The closing wedding scene in “Cinderella” was one of my favorite visual pictures from our show. These dresses were actually really fun to make because I knew they would be on stage for only a few minutes and they were really only for background color . . so quick and dirty costume creation was the theme for their creation. I have written about the third and fourth dresses (from the left) in the above picture, and this post is about the fifth one. These chorus members wore these dresses for the shoe-trying-on-scene, and then wore them out for the finale.
This dress was made from a donated wedding dress. The original dress was a bright white. I neglected to take a picture before I dyed the dress, but trust me, it was bright white. The dress had a satin lining, with a sheer beaded overdress. It had long sleeves and a train. I made a tea-bath and soaked the dress overnight. I used a cooling rack to help hold the dress down. Unfortunately, the cooling rack had some joints that rusted. I was able to scrub most of these spots out, and for my purpose, it was not detracting to the costume.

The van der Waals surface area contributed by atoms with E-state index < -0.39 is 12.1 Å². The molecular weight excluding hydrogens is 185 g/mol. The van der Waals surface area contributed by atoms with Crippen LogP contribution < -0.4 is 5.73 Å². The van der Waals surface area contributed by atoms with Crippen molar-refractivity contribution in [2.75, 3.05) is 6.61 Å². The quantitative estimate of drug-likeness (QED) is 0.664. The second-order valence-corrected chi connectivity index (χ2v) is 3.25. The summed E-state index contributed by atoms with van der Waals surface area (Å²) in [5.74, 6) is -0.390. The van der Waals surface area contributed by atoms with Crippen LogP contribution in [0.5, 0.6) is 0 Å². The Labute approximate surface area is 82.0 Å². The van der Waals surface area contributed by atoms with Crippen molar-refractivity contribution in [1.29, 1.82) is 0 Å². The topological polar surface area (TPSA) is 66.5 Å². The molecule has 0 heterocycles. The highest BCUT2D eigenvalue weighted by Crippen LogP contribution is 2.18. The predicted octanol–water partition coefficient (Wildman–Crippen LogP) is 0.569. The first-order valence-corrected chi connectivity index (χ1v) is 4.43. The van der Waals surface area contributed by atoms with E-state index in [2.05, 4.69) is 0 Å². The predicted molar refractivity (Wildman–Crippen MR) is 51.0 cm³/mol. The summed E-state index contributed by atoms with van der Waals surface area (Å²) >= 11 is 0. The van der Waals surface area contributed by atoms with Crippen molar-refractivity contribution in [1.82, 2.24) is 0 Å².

I thought the dress might keep a darker color if I didn’t rinse it before I dried it, so, after removing it from the tea-bath I hung it outside to dry.
A few hours later when I went to look at it, the dress had blotches and irregular “grainy” spots that had collected as the tea drained off the dress. Yikes! I quickly threw(bias it in the washer for a rinse and hoped for the best. Fortunately, the worst of the blotchy spots rinsed out, and the dress remained a nice light brown.
To create the historical look we desired, one of my volunteers cut the center panel of the skirt out to create an open front. She added button lacing loops, and threaded a brown lacing cord (made from bias tape) through the loops. You will note that we didn’t use every loop, just the ones to give the look we wanted. Some of the loops did pull with wear, so running an extra row of stitching to secure them in place might help.
The overdress was worn over a light brown satin dress. This dress required no alteration, which is always a bonus. The back of the original wedding dress had a lovely beaded pattern. It also had a train. We pinned it up in the back to keep it out-of-the-way of wayward feet.
Front and back:
In the show:
I wish I had better pictures as I thought this dress turned out quite nicely. The cast member loved it. The tea-staining has remained through several washings.